When you hear the phrase “critical thinking” what usually comes to mind is having deep, insightful and analytical thoughts about an issue or phenomenon. Critical thinking is actually essential for nurses and doctors as it is the avenue through which complex cases are solved and appropriate medical care is provided for a patient’s specific healthcare needs.
What is Critical Thinking?
A lot of definitions have been provided for the term “critical thinking”. In the healthcare field, the National League of Nursing Accreditation Commission (NLNAC) in the US defines critical thinking as the “deliberate nonlinear process of collecting, interpreting, analysing, drawing conclusions about, presenting, and evaluating information that is both factually and belief-based as demonstrated in nursing by clinical judgment, which includes ethical, diagnostic, and therapeutic dimensions and research.”
In shorter (and much simpler terms), critical thinking in the context of healthcare is a process of collecting and examining information with the ultimate goal of correct clinical judgment.
How is Critical Thinking linked to Clinical Reasoning?
Critical thinking and clinical reasoning are intertwined. Critical thinking is actually an essential component of clinical reasoning, and without it, the process of clinical reasoning becomes ineffective.
Clinical reasoning is defined as all the cognitive processes involved in analysing facts, interpreting data, and evaluating a patient’s vital indices to reach an accurate diagnosis and institute a proper treatment plan.
In simple terms, to be able to have sound clinical reasoning, you must be a critical thinker. Your ability to think through details critically, as a doctor, nurse or other healthcare professional, makes for a sound clinical reasoning skill.
For example, critical thinking makes you quickly request for an ultrasound scan to confirm ectopic pregnancy in a teenager with severe abdominal pain, vaginal bleeding, and prior amenorrhea while another nurse or doctor may pass it on as a case of menstrual pain. Critical thinking places facts vis-à-vis generalizations and assumptions. You must have looked past the age and naivety to believe that the teenager might be pregnant.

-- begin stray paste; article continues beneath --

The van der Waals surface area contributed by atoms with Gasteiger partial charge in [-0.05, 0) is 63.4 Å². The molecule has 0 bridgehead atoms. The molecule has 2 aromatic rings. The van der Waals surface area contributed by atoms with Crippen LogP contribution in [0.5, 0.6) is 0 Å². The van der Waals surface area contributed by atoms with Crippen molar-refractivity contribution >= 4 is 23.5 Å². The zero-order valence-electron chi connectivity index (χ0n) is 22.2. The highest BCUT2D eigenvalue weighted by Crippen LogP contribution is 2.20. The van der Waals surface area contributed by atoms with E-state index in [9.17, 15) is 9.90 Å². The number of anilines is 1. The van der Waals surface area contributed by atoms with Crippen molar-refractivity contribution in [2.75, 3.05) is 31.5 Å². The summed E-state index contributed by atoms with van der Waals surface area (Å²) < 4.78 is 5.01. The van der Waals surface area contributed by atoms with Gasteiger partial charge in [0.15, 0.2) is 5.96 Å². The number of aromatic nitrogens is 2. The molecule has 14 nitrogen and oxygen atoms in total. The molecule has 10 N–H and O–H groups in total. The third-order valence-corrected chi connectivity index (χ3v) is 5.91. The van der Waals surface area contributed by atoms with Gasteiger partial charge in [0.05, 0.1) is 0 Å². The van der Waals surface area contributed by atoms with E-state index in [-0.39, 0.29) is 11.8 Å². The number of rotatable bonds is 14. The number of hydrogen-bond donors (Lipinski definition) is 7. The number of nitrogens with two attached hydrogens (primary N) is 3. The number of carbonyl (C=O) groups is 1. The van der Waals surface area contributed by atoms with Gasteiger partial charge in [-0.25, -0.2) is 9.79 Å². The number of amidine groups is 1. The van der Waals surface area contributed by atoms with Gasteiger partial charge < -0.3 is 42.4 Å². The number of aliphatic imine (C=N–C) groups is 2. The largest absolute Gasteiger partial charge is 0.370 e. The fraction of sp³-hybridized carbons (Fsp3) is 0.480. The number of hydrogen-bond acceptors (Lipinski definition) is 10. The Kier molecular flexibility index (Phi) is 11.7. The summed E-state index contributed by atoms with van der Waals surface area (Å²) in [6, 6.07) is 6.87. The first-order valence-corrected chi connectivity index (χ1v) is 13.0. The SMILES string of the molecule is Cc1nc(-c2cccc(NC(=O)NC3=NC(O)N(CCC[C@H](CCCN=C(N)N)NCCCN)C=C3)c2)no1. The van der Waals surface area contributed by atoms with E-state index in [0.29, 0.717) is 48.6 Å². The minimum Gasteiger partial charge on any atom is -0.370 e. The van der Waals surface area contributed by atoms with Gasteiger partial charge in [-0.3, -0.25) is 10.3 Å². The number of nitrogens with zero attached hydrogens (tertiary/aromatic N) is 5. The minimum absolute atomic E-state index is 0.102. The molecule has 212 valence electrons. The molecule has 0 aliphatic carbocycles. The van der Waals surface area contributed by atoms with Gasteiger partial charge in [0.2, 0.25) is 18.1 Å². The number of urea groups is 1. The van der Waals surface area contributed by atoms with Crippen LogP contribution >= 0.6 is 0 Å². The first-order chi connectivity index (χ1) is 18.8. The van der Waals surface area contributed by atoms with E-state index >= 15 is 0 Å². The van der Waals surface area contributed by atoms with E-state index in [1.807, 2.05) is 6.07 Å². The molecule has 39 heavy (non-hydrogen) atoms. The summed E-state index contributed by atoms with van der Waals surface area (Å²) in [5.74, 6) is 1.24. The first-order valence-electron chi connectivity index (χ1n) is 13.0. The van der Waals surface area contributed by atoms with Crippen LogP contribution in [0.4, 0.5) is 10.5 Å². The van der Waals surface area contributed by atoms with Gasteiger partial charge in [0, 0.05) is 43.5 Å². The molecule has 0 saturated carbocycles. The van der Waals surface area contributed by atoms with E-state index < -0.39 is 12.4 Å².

Another example of how clinical thinking makes for a sound clinical judgment or reasoning is putting the cultural and religious backgrounds of your patient at the back of your mind while providing the necessary health care needs. For example, allowing a new Muslim mother to rest while her female relatives take care of the baby just after delivery, as recommended by Islam, instead of insisting that the mother does it alone like Western culture dictates. Considering such a religious belief may actually foster the health of the new mother.
The purpose of Critical Thinking
Why do you have to be a critical thinker as a healthcare professional? You need to be analytical in your thinking and approach to all patients for the following reasons:
To provide holistic care:
It will take a critical thinker, for example, to be aware of the cultural and religious background of a patient to provide cultural-sensitive care to a terminally-ill patient. This helps the patient psychologically and spiritually, thereby limiting the stress that comes with terminal illness.
To make quick decisions:
A patient of yours who has been managed for a particular condition suddenly develops new symptoms. Critical thinking helps you assess the facts, analyse his vital indices and correlate with treatment administered. This can help determine if the symptoms were a result of a certain treatment or lack of it, or perhaps a complication of the disease.
To make important decisions:
Critical thinking makes you decide, for example, which patients to prioritize when staff and resources limited. Do you give treatment first to a patient with a severe asthma attack, to one with a dog bite, or to another with a minor laceration in the upper limb, all arriving in the ER at the same time?
Doctors and nurses (and most everyone in the healthcare field) know that you are only as good as your clinical reasoning ability, which is hinged on strong critical thinking.
Training yourself to do critical thinking applied to clinical reasoning is one of the quintessential skills that any doctor, nurse or healthcare professional must have!